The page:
By Issy Flower
When Diana Rigg died earlier this month, Twitter was flooded with memorial hashtags, childhood memories and photos. However relatively few of these were from her illustrious stage career the majority focused on her time in The Avengers and Game of Thrones with perhaps a smattering of Shakespeare and Chichester Festival here and here. Is this the right way to memorialise our actors, and do they deserve more focus given to their lives off the screen?
To some this might reveal a traditional bias, even classism, against television and film as ‘lesser’ formats for actors, suggesting that their performances are not as worthy, not as considered or intellectual as on the stage.
This is clearly rubbish as good actors are good actors, and they consistently lift good scripts and give performances regardless of the medium and these should be celebrated. Andrew Scott’s Hamlet was as good as his Moriarty, and vice-versa, and both deservedly won awards. Similarly, it is these screen performances that normally reach a wider audience—this often seems to be the case for ‘genre’ films and shows in particular, which are
sneered at by critics and loved by viewers.
Edward Woodward, for instance, was an actor whose stage career spanned from the 1940s to the 2000s, but whose obituaries focused on two well-received spy shows and a folk horror in which he was brutally burnt to death. The same applies to Diana Rigg: her performances in The Avengers and Game of Thrones brought her art to the attention of multiple generations, and to disvalue this impact is an insult to the people who watched and enjoyed those programmes as much as a night out in the West End.
However, perhaps a little more consideration should be given to these actors’ theatrical art due to the impact it had on their own lives. After all, there is a reason that these actors, safe and secure in lucrative screen careers, kept coming back to the stage. Namely their love of it and the desire to really connect with an audience, as Diana Rigg put it, ‘bring them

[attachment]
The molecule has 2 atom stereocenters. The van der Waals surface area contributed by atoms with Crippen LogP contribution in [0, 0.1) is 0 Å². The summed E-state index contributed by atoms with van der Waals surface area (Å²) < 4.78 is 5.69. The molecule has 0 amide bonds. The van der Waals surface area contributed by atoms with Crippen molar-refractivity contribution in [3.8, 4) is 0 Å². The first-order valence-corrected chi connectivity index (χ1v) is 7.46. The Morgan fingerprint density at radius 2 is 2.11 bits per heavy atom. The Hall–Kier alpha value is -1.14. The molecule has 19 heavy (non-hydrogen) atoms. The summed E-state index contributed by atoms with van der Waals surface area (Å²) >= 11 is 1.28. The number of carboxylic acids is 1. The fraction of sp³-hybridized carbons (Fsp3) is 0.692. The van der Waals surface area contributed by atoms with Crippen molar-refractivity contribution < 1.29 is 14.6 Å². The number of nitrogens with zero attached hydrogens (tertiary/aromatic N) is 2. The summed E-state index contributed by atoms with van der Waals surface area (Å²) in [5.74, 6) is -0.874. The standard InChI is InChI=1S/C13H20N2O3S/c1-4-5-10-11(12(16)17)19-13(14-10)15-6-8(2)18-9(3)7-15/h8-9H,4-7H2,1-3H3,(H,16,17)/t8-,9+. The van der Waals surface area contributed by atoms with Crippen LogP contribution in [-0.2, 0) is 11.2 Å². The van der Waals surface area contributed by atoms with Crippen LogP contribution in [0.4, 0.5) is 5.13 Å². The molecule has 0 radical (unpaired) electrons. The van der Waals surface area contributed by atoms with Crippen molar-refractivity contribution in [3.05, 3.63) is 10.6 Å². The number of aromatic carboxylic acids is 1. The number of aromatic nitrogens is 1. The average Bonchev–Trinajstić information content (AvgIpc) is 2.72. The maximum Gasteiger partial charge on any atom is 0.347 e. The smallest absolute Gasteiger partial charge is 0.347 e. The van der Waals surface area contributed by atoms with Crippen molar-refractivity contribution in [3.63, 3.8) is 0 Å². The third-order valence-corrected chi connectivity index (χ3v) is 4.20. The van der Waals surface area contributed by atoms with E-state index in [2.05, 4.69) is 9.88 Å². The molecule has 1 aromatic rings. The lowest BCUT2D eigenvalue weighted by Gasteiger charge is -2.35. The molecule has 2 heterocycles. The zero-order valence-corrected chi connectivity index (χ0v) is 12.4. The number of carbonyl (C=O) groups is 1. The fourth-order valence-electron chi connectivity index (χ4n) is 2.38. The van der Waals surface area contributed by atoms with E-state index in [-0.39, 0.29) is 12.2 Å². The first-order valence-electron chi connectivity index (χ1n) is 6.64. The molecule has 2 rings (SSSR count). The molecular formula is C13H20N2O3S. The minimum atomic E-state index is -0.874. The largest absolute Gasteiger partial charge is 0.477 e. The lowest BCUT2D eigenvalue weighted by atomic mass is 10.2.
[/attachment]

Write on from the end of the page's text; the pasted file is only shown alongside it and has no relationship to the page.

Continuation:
into your truth’ without the glass between you. Their passion for what they do is sometimes missed in favour of trotting out amusing anecdotes or trivia in obituaries and so a key part of their lives is ignored when celebrating them.
Similarly, actors’ lives are often shaped by their experiences in the theatre: marriages, divorces, births, all play out against the backdrop of the theatrical community and so adding some of this context into an obituary may serve to allow a reader to understand the shape of a life as well as a career. Ian Holm’s marriage to Penelope Wilton maybe makes more sense when you separate them from their roles as Bilbo and Harriet Jones MP, as both were respected stage and television actors with a particular line in Pinterian intensity. Art helps to understand life, and vice-versa.
In the celebration of iconic actors, their stage-work should neither be the sum of their lives nor the thing we forget. Although the screen is often what they are remembered for, and sometimes where they delivered some of their greatest performances, these actors were passionate about theatre, and to place more emphasis on it within an obituary pays tribute both to their love of their craft and the impact it had on their lives, without devaluing the intense impact they had on millions through their other work.
Yes, Diana Rigg was Emma Peel, but she was also Lady Macbeth, Medea, and Eliza Doolittle. Both sides are worth remembering.
Image: Wikimedia Commons